Most "foreign-body ingestion" occurs with children under 6, who put the object in their mouths and swallow them by accident, says Dr. David Farcy, president of the American Academy of Emergency Medicine (AAEM). It's a little different for adults.
"In the adult population, they usually swallow the object by accidentally mixing it with their food," explains Farcy via email.
In 80-90 percent of the cases (adult and children), the foreign objects pass out on their own, Farcy says, but those that don't can quickly turn into potentially dangerous medical concerns.
Some things are more likely than others to wind up in your stomach, simply because they're in close proximity to your food. Here are some of the most common, but dangerous, things adults swallow by accident:
Swallowing a toothpick is not as common as you might think, but it's a serious situation if it happens. "Toothpick ingestion is a medical emergency. Perforations of the intestine are common and the associated mortality is high," wrote a team of researchers who published a report in 2014. (They found 136 cases of toothpick swallowing in 116 publications and concluded ingested toothpicks "are a relatively rare event.") The study found that toothpicks caused gut perforation in 79 percent of the cases and death resulted in 9 percent. In 58 percent of the cases, the patient had to undergo surgery. Toothpicks can cause significant injury to the gut, resulting in sepsis or peritonitis, as well as death.
Since toothpicks often didn't show up during CT scans or ultrasound, "ingested toothpicks should be kept in mind as an important differential diagnosis in patients with acute abdomen," the researchers noted in the study.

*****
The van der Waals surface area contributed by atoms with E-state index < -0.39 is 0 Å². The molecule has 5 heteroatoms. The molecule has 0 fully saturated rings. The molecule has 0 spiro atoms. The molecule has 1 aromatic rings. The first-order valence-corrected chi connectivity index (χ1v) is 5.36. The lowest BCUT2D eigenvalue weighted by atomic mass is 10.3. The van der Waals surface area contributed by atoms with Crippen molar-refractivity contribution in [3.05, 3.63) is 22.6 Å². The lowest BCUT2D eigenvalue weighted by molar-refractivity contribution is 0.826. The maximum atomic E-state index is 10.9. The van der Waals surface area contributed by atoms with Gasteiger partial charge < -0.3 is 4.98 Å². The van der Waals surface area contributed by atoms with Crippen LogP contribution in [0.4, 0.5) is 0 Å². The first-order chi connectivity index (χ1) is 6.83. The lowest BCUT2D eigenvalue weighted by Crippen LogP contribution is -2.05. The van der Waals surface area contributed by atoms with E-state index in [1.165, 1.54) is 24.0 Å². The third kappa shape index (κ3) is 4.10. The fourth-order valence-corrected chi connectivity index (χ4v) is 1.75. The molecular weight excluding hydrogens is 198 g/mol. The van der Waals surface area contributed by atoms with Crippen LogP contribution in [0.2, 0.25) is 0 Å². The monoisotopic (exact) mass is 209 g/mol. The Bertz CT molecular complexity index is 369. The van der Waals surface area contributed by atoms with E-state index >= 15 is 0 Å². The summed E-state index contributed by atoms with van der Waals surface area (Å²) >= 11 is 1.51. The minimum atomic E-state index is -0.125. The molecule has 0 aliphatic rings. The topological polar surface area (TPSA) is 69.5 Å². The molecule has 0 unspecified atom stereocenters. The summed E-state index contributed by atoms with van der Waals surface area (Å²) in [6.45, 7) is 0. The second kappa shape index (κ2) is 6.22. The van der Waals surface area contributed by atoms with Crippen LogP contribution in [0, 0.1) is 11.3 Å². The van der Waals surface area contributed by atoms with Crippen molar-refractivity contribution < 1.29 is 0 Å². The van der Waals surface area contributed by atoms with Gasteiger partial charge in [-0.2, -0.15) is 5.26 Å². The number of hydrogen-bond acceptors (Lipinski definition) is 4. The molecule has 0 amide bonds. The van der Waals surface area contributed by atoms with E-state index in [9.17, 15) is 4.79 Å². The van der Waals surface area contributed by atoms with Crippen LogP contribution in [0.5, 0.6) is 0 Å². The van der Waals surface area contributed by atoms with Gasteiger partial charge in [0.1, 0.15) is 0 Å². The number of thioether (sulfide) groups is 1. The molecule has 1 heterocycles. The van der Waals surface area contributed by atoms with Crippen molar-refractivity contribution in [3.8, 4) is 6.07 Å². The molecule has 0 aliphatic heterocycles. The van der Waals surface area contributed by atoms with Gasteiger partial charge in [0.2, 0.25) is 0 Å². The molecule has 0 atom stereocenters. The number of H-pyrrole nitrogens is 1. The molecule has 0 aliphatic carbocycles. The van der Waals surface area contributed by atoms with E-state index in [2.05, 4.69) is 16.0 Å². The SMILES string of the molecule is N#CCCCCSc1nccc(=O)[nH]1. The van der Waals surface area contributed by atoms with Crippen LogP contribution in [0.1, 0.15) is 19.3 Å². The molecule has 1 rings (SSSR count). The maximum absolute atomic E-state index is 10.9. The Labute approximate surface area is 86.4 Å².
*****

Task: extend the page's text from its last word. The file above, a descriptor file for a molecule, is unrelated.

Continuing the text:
2. Fish Bones
A perfectly good filet of fish can quickly be ruined by a fish bone, particularly if it goes undetected until it's been swallowed. Indeed, fish bone foreign body (FFB) is the most commonly experienced esophageal foreign body found in adults in Asia, according to a 2016 study (in the Western world meat is the bigger danger).
Compared with other foreign food bodies, like steak, fish bones are more likely to result in bleeding and/or perforation, which is why they have to come out within 24 hours to avoid serious complications. "[Swallowing fish or chicken bones] can have severe consequences because the left atrium chamber of the heart is located at the back of the heart, right in front of the esophagus, and it can be punctured by these sharp objects," emails Dr. Richard Honaker, chief medical officer of Your Doctors Online.
Of course, a lot of factors can affect how a case of FFB turns out, such as the size, location where it's lodged and the amount of time since it got stuck there. If the bone is greater than 3 centimeters, it'll pose a higher risk than smaller, flimsier bones. If the bones don't come out on their own though, an endoscopy might be required.
3. Metal Brush Bristles
Swallowing one of those metal bristles from the brush used to clean the barbecue grill is fairly common. The journal Otolaryngology-Head and Neck Surgery reported in 2016 that barbecue brushes had caused around 1,698 emergency room visits between 2002 and 2014,
"Wire brush bristles are an increasingly recognized hazard that can present as a foreign body in the aerodigestive tract," noted a summary published in the journal Case Reports Otolaryngology in 2015. "Due to their small size and tendency to become embedded in surrounding tissue, these small metallic bristles present a unique operative challenge to otolaryngologists."
As a result, doctors typically have a tough time visualizing and removing these bristles through less invasive means, and often have to perform full-out surgery to correct the problem. That's an awful lot of trouble to go through because of a steak or hamburger.